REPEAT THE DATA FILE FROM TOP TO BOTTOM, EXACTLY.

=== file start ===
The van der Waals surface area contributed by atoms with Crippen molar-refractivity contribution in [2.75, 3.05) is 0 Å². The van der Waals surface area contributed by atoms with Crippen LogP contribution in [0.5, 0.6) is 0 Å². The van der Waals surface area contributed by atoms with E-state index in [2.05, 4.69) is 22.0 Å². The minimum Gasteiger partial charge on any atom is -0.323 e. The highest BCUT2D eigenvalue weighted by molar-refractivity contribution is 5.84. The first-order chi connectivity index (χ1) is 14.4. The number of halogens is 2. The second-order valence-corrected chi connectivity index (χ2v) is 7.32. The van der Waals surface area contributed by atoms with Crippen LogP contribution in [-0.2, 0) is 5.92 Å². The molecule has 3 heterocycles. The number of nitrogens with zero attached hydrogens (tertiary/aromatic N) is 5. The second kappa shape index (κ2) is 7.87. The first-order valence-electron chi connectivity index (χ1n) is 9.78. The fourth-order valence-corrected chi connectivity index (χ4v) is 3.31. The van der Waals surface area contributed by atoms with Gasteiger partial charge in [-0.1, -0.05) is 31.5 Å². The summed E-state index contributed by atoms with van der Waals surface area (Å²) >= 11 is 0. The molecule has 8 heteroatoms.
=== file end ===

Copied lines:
The van der Waals surface area contributed by atoms with Crippen molar-refractivity contribution in [2.75, 3.05) is 0 Å². The van der Waals surface area contributed by atoms with Crippen LogP contribution in [0.5, 0.6) is 0 Å². The van der Waals surface area contributed by atoms with E-state index in [2.05, 4.69) is 22.0 Å². The minimum Gasteiger partial charge on any atom is -0.323 e. The highest BCUT2D eigenvalue weighted by molar-refractivity contribution is 5.84. The first-order chi connectivity index (χ1) is 14.4. The number of halogens is 2. The second-order valence-corrected chi connectivity index (χ2v) is 7.32. The van der Waals surface area contributed by atoms with Crippen LogP contribution in [-0.2, 0) is 5.92 Å². The molecule has 3 heterocycles. The number of nitrogens with zero attached hydrogens (tertiary/aromatic N) is 5. The second kappa shape index (κ2) is 7.87. The first-order valence-electron chi connectivity index (χ1n) is 9.78. The fourth-order valence-corrected chi connectivity index (χ4v) is 3.31. The van der Waals surface area contributed by atoms with Gasteiger partial charge in [-0.1, -0.05) is 31.5 Å². The summed E-state index contributed by atoms with van der Waals surface area (Å²) >= 11 is 0. The molecule has 8 heteroatoms.